Մատչելիության հղումներ

By Ruzanna Stepanian
A committee in support of two Karabakh war veterans tried on charges of publicly calling for a violent regime change is pushing for the article of the country’s penal code that allowed their arrest and trial to be scrapped or essentially modified.

In a statement issued on Thursday, a group of supporters of Zhirayr Sefilian and Vartan Malkhasian challenge the constitutionality of Article 301 and urge Armenia’s political forces and civil rights groups to initiate the process.

“Article 301 is among the articles restricting freedom of speech. It is applicable exclusively in pre-election and post-election periods to restrict the freedom of speech and the right to public rallies for opposition members,” the statement reads.

Lebanese-born Karabakh war veteran Zhirayr Sefilian and his former comrade-in-arms Vartan Malkhasian were tried by court on charges of publicly calling for “a violent overthrow of constitutional order”. Early last week Malkhasian was convicted and sentenced to two years in prison. Sefilian was acquitted of this charge, but found guilty of a lesser offense of illegal arms possession and sentenced to 18 months’ imprisonment.

Both denounced their arrest and trial as politically motivated. They claimed in RFE/RL interviews earlier this week the authorities had punished them for their stiff opposition to any territorial concessions to Azerbaijan with a far-reaching goal of eliminating them from politics in the run-up to next year's presidential election.

In the interview, Malkhasian, a lawyer by training, disputed the fairness of the application of the criminal charge against him.

Article 301 of Armenia’s criminal code envisages a fine or up to three years in prison for such an offense. According to Malkhasian, it is difficult to measure the gravity of the ‘public call’ to pass a commensurate sentence.

“It turns out that some calls are less dangerous than others. There is no explanation to this,” he contented.

Committee members said the unfair article should be abolished if it is found to be unconstitutional or otherwise changed so as to become applicable only to appeals for a violent regime change followed by concrete actions posing a public threat.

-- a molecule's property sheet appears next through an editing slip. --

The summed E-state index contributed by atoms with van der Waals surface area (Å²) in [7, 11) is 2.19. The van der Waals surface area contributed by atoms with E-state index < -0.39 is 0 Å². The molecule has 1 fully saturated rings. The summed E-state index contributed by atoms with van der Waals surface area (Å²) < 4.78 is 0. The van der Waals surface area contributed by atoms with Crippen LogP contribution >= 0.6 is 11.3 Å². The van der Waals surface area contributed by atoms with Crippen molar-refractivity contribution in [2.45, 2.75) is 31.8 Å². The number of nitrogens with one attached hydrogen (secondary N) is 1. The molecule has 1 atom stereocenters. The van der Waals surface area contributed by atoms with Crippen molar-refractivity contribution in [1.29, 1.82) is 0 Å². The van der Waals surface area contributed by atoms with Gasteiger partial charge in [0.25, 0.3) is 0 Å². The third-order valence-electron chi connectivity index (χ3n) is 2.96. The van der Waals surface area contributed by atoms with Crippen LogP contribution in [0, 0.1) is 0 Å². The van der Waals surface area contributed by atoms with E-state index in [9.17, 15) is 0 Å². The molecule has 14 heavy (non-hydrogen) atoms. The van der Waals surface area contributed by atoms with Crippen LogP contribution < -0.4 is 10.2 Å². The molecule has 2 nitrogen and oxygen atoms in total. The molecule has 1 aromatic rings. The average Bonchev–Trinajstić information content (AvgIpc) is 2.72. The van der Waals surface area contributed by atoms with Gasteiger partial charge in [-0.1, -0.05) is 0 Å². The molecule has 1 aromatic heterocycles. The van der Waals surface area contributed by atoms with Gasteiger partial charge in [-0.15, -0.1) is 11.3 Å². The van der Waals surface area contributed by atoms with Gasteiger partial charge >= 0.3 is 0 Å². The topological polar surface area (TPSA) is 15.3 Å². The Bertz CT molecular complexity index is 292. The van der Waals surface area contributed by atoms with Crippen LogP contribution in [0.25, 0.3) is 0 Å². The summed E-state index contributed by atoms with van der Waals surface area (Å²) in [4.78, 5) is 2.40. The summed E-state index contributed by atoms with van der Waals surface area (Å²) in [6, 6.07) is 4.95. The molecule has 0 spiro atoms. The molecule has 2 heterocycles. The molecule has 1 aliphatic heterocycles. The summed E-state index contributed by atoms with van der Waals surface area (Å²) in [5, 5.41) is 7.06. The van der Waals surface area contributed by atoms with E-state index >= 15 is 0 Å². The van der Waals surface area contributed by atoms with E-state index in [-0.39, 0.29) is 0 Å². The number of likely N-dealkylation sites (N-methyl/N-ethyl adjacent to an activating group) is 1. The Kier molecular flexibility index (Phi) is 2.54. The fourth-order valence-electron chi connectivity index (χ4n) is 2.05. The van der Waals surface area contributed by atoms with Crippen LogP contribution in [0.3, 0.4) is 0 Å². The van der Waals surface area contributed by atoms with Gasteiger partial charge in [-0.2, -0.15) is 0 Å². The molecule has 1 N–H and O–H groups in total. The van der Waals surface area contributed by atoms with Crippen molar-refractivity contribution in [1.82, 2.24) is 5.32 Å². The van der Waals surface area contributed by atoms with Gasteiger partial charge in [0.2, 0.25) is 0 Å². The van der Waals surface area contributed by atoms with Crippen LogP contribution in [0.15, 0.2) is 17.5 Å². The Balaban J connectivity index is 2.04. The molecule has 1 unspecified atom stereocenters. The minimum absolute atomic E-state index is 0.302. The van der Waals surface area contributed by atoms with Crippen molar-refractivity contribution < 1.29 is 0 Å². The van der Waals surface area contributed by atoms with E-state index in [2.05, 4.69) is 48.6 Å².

However, a number of politicians and human rights activists attending the roundtable spoke against abolishing or changing the penal code article as a way of solving the problem of political prisoners.

Civil rights lawyer Vartan Harutiunian said if Article 301 is removed, the authorities will find another way to get a disagreeable politician imprisoned. He cited the example of former foreign minister Alexander Arzumanian, who is currently kept in the National Security Service’s jail on money laundering charges.

“There can be good and bad articles in the criminal code. They are used for ill purposes only by illegitimate authorities. If Armenia has a government formed in a democratic election, any bad article will remain on paper, but will never be applied,” Harutiunian said.

Garnik Markarian, who leads the small opposition “Homeland and Honor” party, shared this opinion. “It is a moment before the presidential election to get sober; it is time for those who have proved their worth in action to unite and get rid of the regime,” he said.

Meanwhile, Armenia Helsinki Committee Chairman Avetik Ishkhanian thinks the problem of political prisoners should not be linked with the push for a power change.

“It is up to the politicians to think about a power change. But do not let them connect political prisoners with their struggle,” he said. “Sometimes I get the impression that media are trying to use political prisoners as a weapon against the government, which I consider to be wrong. I think our job is to struggle for every political prisoner to be released as soon as possible,” Ishkhanian said.
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